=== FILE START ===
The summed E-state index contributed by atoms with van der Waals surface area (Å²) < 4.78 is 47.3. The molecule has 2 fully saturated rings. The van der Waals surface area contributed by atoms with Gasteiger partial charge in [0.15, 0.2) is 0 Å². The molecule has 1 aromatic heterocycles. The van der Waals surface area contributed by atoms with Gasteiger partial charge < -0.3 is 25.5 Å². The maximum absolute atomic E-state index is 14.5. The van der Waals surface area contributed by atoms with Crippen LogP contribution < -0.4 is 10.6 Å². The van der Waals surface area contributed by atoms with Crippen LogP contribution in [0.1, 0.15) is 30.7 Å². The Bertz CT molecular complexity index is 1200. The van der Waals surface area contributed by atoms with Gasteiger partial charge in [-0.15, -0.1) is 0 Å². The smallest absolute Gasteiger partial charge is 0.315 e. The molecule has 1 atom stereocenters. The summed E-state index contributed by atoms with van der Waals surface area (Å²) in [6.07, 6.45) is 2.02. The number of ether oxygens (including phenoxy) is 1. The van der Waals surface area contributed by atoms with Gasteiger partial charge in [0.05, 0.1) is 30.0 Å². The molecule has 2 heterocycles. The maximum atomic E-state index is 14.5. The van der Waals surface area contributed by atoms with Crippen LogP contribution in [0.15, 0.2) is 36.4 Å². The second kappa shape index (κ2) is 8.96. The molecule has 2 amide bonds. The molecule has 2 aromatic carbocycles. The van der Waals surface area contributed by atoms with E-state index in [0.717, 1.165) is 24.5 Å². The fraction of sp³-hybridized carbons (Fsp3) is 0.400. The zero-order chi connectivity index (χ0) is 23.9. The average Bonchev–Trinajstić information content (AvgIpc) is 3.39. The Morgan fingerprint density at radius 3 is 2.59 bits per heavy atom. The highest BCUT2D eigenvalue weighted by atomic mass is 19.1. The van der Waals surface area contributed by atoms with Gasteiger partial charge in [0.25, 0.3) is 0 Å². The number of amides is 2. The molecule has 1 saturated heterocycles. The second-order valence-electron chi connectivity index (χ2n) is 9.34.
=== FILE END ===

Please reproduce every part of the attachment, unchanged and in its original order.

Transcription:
The summed E-state index contributed by atoms with van der Waals surface area (Å²) < 4.78 is 47.3. The molecule has 2 fully saturated rings. The van der Waals surface area contributed by atoms with Gasteiger partial charge in [0.15, 0.2) is 0 Å². The molecule has 1 aromatic heterocycles. The van der Waals surface area contributed by atoms with Gasteiger partial charge < -0.3 is 25.5 Å². The maximum absolute atomic E-state index is 14.5. The van der Waals surface area contributed by atoms with Crippen LogP contribution < -0.4 is 10.6 Å². The van der Waals surface area contributed by atoms with Crippen LogP contribution in [0.1, 0.15) is 30.7 Å². The Bertz CT molecular complexity index is 1200. The van der Waals surface area contributed by atoms with Gasteiger partial charge in [-0.15, -0.1) is 0 Å². The smallest absolute Gasteiger partial charge is 0.315 e. The molecule has 1 atom stereocenters. The summed E-state index contributed by atoms with van der Waals surface area (Å²) in [6.07, 6.45) is 2.02. The number of ether oxygens (including phenoxy) is 1. The van der Waals surface area contributed by atoms with Gasteiger partial charge in [0.05, 0.1) is 30.0 Å². The molecule has 2 heterocycles. The maximum atomic E-state index is 14.5. The van der Waals surface area contributed by atoms with Crippen LogP contribution in [0.15, 0.2) is 36.4 Å². The second kappa shape index (κ2) is 8.96. The molecule has 2 amide bonds. The molecule has 2 aromatic carbocycles. The van der Waals surface area contributed by atoms with E-state index in [0.717, 1.165) is 24.5 Å². The fraction of sp³-hybridized carbons (Fsp3) is 0.400. The zero-order chi connectivity index (χ0) is 23.9. The average Bonchev–Trinajstić information content (AvgIpc) is 3.39. The Morgan fingerprint density at radius 3 is 2.59 bits per heavy atom. The highest BCUT2D eigenvalue weighted by atomic mass is 19.1. The van der Waals surface area contributed by atoms with Gasteiger partial charge in [0.25, 0.3) is 0 Å². The number of amides is 2. The molecule has 1 saturated heterocycles. The second-order valence-electron chi connectivity index (χ2n) is 9.34.